West Indies cricket great Brian Lara believes the injury to Australian batsman Phillip Hughes will have a significant effect on the psyche of bowlers around the world, but Lara doesn’t believe the bouncer should be eradicated from the game.
After finishing 18 holes at The Australian Open Pro-Am in Sydney on Wednesday morning, Lara passed on his well wishes to Hughes and his family.
Hughes remains fighting for his life in hospital in Sydney.
Lara backed Cricket Australia’s decision to abandon the round of Sheffield Shield in the face of the incident which happened on Tuesday during a Shield match at the Sydney Cricket Ground.
“No bowler wants to be in that situation. You want to be able to go out there and give your full compliment of deliveries and test the batsman in all sorts of different ways, but that sort of end result is not what you aim for.
“[Sean Abbott, the bowler] will be utterly devastated and not in a very good frame of mind. I think it was a very good decision to abandon the game and everyone can try and recover emotionally and psychologically.”
Lara, who described the incident as “very unfortunate”, believes the ICC have always had the safety of players in the forefront of their decisions.
He admitted cricket was a dangerous sport but said that eradicating the short ball would take away from the essence of the game.
“It’s part of the game and they’ve done their best over the years to curb it and manage it as much as possible. It’s part of the armoury of a fast bowler and it’s very hard to take that totally away from him. There are some batsmen who feed off that sort of attack and I don’t believe it’s something that should affect the fast bowlers and the rules governing that.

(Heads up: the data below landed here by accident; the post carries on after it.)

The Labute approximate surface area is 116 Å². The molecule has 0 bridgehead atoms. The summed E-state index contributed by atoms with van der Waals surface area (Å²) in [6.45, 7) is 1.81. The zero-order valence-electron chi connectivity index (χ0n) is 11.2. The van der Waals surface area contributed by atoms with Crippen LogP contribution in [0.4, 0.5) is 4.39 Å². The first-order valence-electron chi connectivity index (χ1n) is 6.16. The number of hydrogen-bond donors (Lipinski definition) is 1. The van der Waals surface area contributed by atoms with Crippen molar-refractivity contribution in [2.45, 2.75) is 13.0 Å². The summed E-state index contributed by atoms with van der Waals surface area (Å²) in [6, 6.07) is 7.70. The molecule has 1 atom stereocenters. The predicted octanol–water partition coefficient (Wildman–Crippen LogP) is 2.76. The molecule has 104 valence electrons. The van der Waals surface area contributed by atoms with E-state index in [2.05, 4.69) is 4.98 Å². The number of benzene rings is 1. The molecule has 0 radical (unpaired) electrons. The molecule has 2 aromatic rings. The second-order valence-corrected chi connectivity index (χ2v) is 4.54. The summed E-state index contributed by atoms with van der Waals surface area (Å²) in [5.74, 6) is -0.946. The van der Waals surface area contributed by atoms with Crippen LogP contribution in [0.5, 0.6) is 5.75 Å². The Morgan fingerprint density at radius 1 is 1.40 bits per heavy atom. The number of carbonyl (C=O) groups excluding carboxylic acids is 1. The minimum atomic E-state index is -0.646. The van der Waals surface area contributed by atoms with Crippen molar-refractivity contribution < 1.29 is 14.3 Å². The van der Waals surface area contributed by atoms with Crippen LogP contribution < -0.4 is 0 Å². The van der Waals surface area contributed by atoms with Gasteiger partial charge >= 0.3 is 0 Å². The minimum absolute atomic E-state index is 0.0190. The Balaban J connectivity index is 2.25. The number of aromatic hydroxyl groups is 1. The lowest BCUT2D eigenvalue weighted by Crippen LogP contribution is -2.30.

“It’s a sport and you’re always going to have that element of risk. This is an unfortunate and rare situation. I suppose the authorities will be a little bit worried about something like this, how it happened and if it will ever happen again. I felt pretty safe playing. I knew the element of risk. A little prayer in the morning and hope for the best. I’ve been struck down a couple of times – Shoaib Akhtar and Glenn McGrath but fortunately for me it hasn’t been at this level.”
Former West Indian cricket Phil Simmons was struck in the head during a match for Gloucestershire in 1988 and required life-saving surgery.
Lara said he was hopeful Hughes would make a similar comeback.
“It was a similar thing,” Lara said.
I know that the whole of Australia and the whole of the cricketing world are hoping the best comes out of this and pray he comes back to full health.”